Western horizon as seen from Melbourne on  17 July at 7:02 am AEST. The eclipse is 30 minutes from maximum extent. The inset shows the telescopic/binocular view at this time. Click to embiggenWestern horizon as seen from Adelaide on  17 July at 7:00 am ACST. The eclipse is at maximum extent. The inset shows the telescopic/binocular view at this time. Click to embiggenWestern horizon as seen from Perth on 17 July at 5:30 am AWST. The eclipse is at maximum extent. The inset shows the telescopic/binocular view at this time. Click to embiggen

On the morning of Wednesday 17 July there will be the a twilight partial eclipse of the Moon.

The 17 July eclipse starts after twilight has begun in the eastern states, with maximum eclipse after sunrise and the Moon low to the horizon. In the central states the eclipse starts just before astronomical twilight when the sky is fully dark, with maximal eclipse just before civil twilight and the Moon low to the western horizon. In Western Australia most of the eclipse occurs when the sky is quite dark and the Moon is reasonably high for most f the eclipse as well . See timings table below.

Although the eclipse is only partial around half the Moon is covered in the deepest shadow.  In the eastern and central states a lot of the eclipse is in twilight, but even twilight eclipses look amazing.

You don't need special filters or fancy equipment to watch the lunar eclipse, you just need your eyes and somewhere comfortable to sit and watch. Watching earth's shadow creep across the Moons face, as the stars begin to appear again is quite beautiful. The moon is very obvious to the west. Binoculars or a telescope are a plus, but not necessary.

A guide I wrote for the October 2014 lunar eclipse to taking photos of the eclipse is here.

See here for a map and contact timings in Universal Time for sites outside Australia

States Astronomical twilight (approx) Nautical twilight
(approx)
Civil  Twilight Eclipse Start Maximum Eclipse Sunrise Moonset Eclipse End
Eastern 5:59 am 6:30 am 7:02 am 6:00 am 7:31 am 7:31 am 7:38 am 9:00 am
Central 5:51 am 6:22 am 6:53  am 5:31 am 7:01 am 7:20 am 7:27 am 8:30 am
Western 5:49 am 6:18 am 6:48 am 4:01 am 5:31 am 7:15 am 7:34 am 07:00 am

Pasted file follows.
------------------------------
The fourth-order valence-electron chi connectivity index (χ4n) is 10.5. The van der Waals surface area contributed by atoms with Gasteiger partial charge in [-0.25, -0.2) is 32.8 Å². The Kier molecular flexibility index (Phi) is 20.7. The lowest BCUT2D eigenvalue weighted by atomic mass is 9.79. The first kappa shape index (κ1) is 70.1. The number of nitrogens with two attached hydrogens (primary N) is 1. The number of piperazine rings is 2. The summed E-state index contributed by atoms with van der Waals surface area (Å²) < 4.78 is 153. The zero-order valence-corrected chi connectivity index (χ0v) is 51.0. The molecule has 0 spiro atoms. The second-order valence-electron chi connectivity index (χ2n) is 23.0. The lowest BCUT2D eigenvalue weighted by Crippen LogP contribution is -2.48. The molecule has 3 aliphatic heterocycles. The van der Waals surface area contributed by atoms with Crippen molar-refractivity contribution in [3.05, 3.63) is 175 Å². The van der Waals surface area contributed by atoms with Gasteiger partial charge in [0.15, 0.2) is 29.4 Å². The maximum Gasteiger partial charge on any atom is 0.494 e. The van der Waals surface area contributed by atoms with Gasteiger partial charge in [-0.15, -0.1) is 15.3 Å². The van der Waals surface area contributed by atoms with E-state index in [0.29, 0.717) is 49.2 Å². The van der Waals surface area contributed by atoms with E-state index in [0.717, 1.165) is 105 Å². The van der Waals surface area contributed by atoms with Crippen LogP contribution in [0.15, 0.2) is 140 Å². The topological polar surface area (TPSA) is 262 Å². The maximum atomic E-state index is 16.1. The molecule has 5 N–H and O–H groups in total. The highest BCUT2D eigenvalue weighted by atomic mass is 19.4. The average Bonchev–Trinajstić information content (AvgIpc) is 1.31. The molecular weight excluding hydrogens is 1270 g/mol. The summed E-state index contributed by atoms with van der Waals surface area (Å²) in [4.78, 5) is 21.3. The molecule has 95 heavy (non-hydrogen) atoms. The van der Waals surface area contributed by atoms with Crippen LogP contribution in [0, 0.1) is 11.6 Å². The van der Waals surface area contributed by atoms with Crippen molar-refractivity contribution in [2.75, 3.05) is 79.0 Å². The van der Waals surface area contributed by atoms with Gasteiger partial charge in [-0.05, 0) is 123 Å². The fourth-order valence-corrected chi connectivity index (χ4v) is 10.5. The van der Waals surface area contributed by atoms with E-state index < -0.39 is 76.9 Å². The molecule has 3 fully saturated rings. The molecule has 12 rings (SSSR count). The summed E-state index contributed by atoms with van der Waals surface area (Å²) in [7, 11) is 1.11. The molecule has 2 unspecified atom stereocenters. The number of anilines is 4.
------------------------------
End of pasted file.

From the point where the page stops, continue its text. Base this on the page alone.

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The Sky This Week - Thursday July 11 to Thursday July 18

The Full Moon is Wednesday, July 17. There is a partial lunar eclipse on the morning of the 17th. Mars is visible low in the evening twilight with Mercury below it briefly before Mercury vanishes in the twilight.  Jupiter is easily visible as the brightest object in the evening skies and is visited by the Moon on the 13th. Saturn, just past opposition, is high in the late evening skies and is visted by the Moon on the 16th.  Venus is lost in the twilight glow.

The Full Moon is Wednesday, July 17. There is a partial lunar eclipse on the morning of the 17th.

Evening sky on Saturday, July 13  as seen looking north-west from Adelaide at 18:20 ACST (60 minutes after sunset). Mars is close to the horizon. Mercury is lost in the twilight.





Similar views will be seen throughout Australia at the equivalent local time (60 minutes after sunset, click to embiggen).


Sky at 20:00 ACST on Saturday, July 13 looking east as seen from Adelaide. Jupiter is past opposition, and high above the eastern horizon with the Moon nearby. Saturn is below the pair and just past opposition.

The left upper insert inset shows the telescopic
view of Jupiter at this time. Europa is about to transit the disk of Jupiter. The left lower insert is the telescopic view of Saturn at the same magnification.

Similar views will be seen elsewhere in Australia at the equivalent local time, click to embiggen.

Morning sky on July 17 looking east as seen from Adelaide at 07:00 ACST, at maximum eclipse. Similar views will be seen elsewhere in Australia at the equivalent local time. (click to embiggen). The darkening of the Moon will be readily visible.

On the morning of July 17, there is a partial eclipse of the Moon. This is a reasonable partial eclipse which favours western Australia and the Central states, and though you have to get up early in the morning to see it, so Eastern Australians may wish to stay in bed as it is a week day and most of the eclipse is in twilight for them.